Advertisement

RCPS with Variable Intensity Activities and Feeding Precedence Constraints

  • Tamás Kis
Chapter
Part of the International Series in Operations Research & Management Science book series (ISOR, volume 92)

Abstract

This paper presents a branch-and-cut based exact solution algorithm for scheduling of projects with variable intensity activities connected by feeding precedence constraints the objective being to minimize the violation of resource constraints. Feeding precedence constraints allow some overlap in the execution of the connected activities and capture the flow of material or information between them. New polyhedral results are obtained and computational results are summarized.

Keywords

variable intensity activities branch-and-cut 

Preview

Unable to display preview. Download preview PDF.

Unable to display preview. Download preview PDF.

References

  1. De Boer, R. (1998). Resource-Constrained Multi-Project Management-A Hierarchical Decision Support System, Ph.D. thesis, Twente University Press, The Netherlands.Google Scholar
  2. Ford, L. R., and Fulkerson, D. R. (1956). Maximal flow through a network, Canadian Journal of Mathematics 8:399–404.MathSciNetGoogle Scholar
  3. Gademann, N., and Schutten, M. (2005), Linear programming based heuristics for project capacity planning, HE Transactions, 37(2): 153–165.Google Scholar
  4. Hans, E. W. (2001). Resource loading by branch-and-price techniques, Ph.D. thesis, Twente University Press, The Netherlands.Google Scholar
  5. Jünger, M., Reinelt, G., and Thienel, S. (1995). Practical problem solving with cutting plane algorithms in combinatorial optimization, DIMACS Ser. in Discr. Math. and Theor. Comput. Sci. 20:111–152.Google Scholar
  6. Kis, T. (2004). A branch-and-cut algorithm for scheduling of projects with variable intensity activities, Math. Prog., in press.Google Scholar
  7. Leachman, R. C. (1983). Multiple resource leveling in construction systems through variation of activity intensities, Naval research logistics quarterly 30(3):187–198.Google Scholar
  8. Leachman, R. C., Dincerler, A., and Kim, S. (1990). Resource-constrained scheduling of projects with variable-intensity activities, HE Transactions 22(l):31–39.Google Scholar
  9. Márkus, A., Váncza, J., Kis, T., and Kovács, A. (2003). Project oriented view on production planning, CIRP Annals of Manufacturing Technology 52(1):359–362.Google Scholar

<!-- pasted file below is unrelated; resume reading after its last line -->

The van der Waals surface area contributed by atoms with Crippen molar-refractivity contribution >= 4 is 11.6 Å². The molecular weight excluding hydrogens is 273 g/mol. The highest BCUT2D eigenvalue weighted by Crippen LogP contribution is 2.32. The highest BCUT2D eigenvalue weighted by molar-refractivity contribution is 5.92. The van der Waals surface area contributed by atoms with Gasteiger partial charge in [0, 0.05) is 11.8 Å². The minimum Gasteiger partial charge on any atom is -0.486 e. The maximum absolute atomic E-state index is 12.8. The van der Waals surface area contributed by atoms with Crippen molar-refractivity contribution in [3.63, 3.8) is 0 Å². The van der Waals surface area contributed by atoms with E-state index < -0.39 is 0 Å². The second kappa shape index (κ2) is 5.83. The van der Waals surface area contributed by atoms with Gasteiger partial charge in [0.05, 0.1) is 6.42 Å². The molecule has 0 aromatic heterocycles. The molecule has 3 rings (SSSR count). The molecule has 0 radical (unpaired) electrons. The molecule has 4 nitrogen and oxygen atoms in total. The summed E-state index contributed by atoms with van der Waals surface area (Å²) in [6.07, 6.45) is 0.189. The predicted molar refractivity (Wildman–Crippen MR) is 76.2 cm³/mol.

10. Nemhauser, G. L., and Wolsey, L. A. (1988) Integer and Combinatorial Optimization, John Wiley & Sons, New York.zbMATHGoogle Scholar
  11. Padberg, M. W., Van Roy, T. J., and Wolsey, L. A. (1985), Valid linear inequalities for fixed charge problems, Operations Research 33(4):842–861.MathSciNetCrossRefGoogle Scholar
  12. Padberg, M. W., and Rinaldi, G. (1987). Optimization of a 532 city symmetric traveling salesman problem by branch and cut, Open Res. Lett. 6:1–7.CrossRefMathSciNetGoogle Scholar
  13. Tavares, L. V. (1998). Advanced models for project management, Kluwer Academic Publishers, pp. 177–216.Google Scholar
  14. Tavares, L. V. (2002). A review of the contribution of Operational Research to Project Management, Eur. Jour. Ops. Res. 136:1–18.CrossRefGoogle Scholar
  15. Weglarz, J. (1976). Time-optimal control of resource allocation in a complex of operations framework, IEEE Trans. Systems, Man and Cybernetics 6:783–788.MathSciNetCrossRefGoogle Scholar
  16. Weglarz, J. (1979). Project scheduling with discrete and continuous resources, IEEE Trans. Systems, Man and Cybernetics 9:644–650.Google Scholar
  17. Weglarz, J. (1981). Project scheduling with continuously-divisible doubly constrained resources, Management Science 27(9): 1040–1053.Google Scholar
  18. Wullink, G. (2005). Resource loading under uncertainty, Ph.D. Thesis, Twente University Press, The Netherlands.Google Scholar

Copyright information

© Springer Science+Business Media, LLC 2006

Authors and Affiliations

  • Tamás Kis
    • 1
  1. 1.Computer and Automation InstituteHungarian Academy of SciencesHungary

Personalised recommendations